The Construction of a Fact: The Case of TRF(H)


The next chapter aims at giving a precise account of the way in which this process operates with respect to a single scientific fact: the peptide TRF(H). This historical account, which Latour and Woolgar admit is, like all histories, a "necessarily literary fiction" (107), has the ostensible purpose of qualifying the initial account given by the observer. To this end, the chapter focuses on the specific way in which TRF(H) was constructed as a fact, describing how one scientist, Guillemin, "redefine[d] the TRF subspecialty solely in terms of determining the structure of the substance" (119). As sequencing TRF(H) required far more sophisticated equipment and techniques than merely determining its physiological effects, Guillemin raised the cost of entry to this field and cut his potential competitors by three-fourths.

The authors next claim that the fact regarding TRF(H)'s structure progressed by decreases in the number of "'logically' possible alternatives" (146). However, Latour and Woolgar critique the explanation that "logic" or "deduction" is a satisfactory and complete explanation for the specific way in which a scientific fact is constructed. Instead, as their historical account of TRF(H) shows, the "list of possible alternatives by which we can evaluate the logic of a deduction is sociologically (rather than logically) determined" (136). Specifically, the material, technical, and human resources of a laboratory affected what kinds of challenges and counter-facts could be constructed and formulated, leading Latour and Woolgar to later conclude that "the set of statements considered too costly to modify constitute what is referred to as reality" (243).

In the previous section, Latour and Woolgar used a semi-fictional observer to describe the laboratory as a literary system in which mere statements are turned into facts and vice versa. The most sound and established facts were those statements which could be divorced from their contingent circumstances. The authors next aim to interrogate how this process operates on a very small and specific scale by looking at how this process operated with respect to the molecule TRF(H), whose molecular structure went through various stages of facticity both in and out of the laboratory Latour studied. In this section, Latour and Woolgar aim to "specify the precise time and place in the process of fact construction when a statement became transformed into a fact and hence freed from the circumstances of its production" (105).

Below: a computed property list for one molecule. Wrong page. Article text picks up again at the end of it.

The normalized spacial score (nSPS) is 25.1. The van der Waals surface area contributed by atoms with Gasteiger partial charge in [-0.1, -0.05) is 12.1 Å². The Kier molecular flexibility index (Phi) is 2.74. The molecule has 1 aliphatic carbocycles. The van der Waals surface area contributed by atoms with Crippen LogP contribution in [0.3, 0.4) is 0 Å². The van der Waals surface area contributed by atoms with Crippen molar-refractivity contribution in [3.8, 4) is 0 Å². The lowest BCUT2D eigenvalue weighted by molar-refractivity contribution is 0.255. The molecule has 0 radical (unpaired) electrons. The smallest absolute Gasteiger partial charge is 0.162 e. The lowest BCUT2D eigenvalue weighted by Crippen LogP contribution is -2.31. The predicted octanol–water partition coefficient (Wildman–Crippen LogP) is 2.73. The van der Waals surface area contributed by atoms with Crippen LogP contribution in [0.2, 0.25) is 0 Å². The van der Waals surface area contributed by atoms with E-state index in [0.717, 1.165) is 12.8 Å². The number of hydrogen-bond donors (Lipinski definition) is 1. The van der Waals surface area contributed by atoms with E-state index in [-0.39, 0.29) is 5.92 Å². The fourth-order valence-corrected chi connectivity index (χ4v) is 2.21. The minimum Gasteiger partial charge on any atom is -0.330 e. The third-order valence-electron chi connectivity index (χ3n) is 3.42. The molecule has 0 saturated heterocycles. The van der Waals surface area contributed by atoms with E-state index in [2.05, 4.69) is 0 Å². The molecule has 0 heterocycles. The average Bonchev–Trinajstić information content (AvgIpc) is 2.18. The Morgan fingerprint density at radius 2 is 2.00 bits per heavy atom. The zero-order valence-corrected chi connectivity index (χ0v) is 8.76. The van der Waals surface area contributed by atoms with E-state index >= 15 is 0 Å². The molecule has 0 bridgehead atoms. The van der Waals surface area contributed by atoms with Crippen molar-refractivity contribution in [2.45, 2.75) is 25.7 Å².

Instead of trying to construct a "precise chronology" of what "really happened," in the field, they aim to demonstrate how "a hard fact can be sociologically deconstructed" (107) by showing how it emerged in what they call a network. A network is "a set of positions within which an object such as TRF has meaning" (107), and they recognize that TRF only has meaning within certain networks. For example, outside of the network of post-1960s endocrinology, TRF is "an unremarkable white powder" (108), which leads to the claim that a "well-established fact loses its meaning when divorced from its context" (110). Latour and Woolgar stress that "to say that TRF is constructed is not to deny its solidity as a fact. Rather, it is to emphasize how, where, and why it was created" (127).

The Microprocessing of Facts


This chapter turns back from grander historical accounts to the micro details of laboratory life. Through analysis of the conversations and discussions between scientists at the lab, it shows that the grander notion of science as a debate of contrasting ideas influences actual scientists only through social mechanisms. Instead of attempting to do their studies more carefully to be sure they get the right answer, scientists appear to only use as much care as they think will be necessary to defeat the counterarguments of their detractors and get the acclamation they desire for their work.

It also notes that the stories scientists tell about the history of their field often omit social and institutional factors in favor of "moment of discovery" narratives. For example, one scientist tells this story:

Slovik proposed an assay but his assay did not work everywhere; people could not repeat it; some could, some could not. Then one day Slovik got the idea that it could be related to the selenium content in the water: they checked to see where the assay worked; and indeed, Slovik's idea was right, it worked wherever the selenium content of water was high. (169)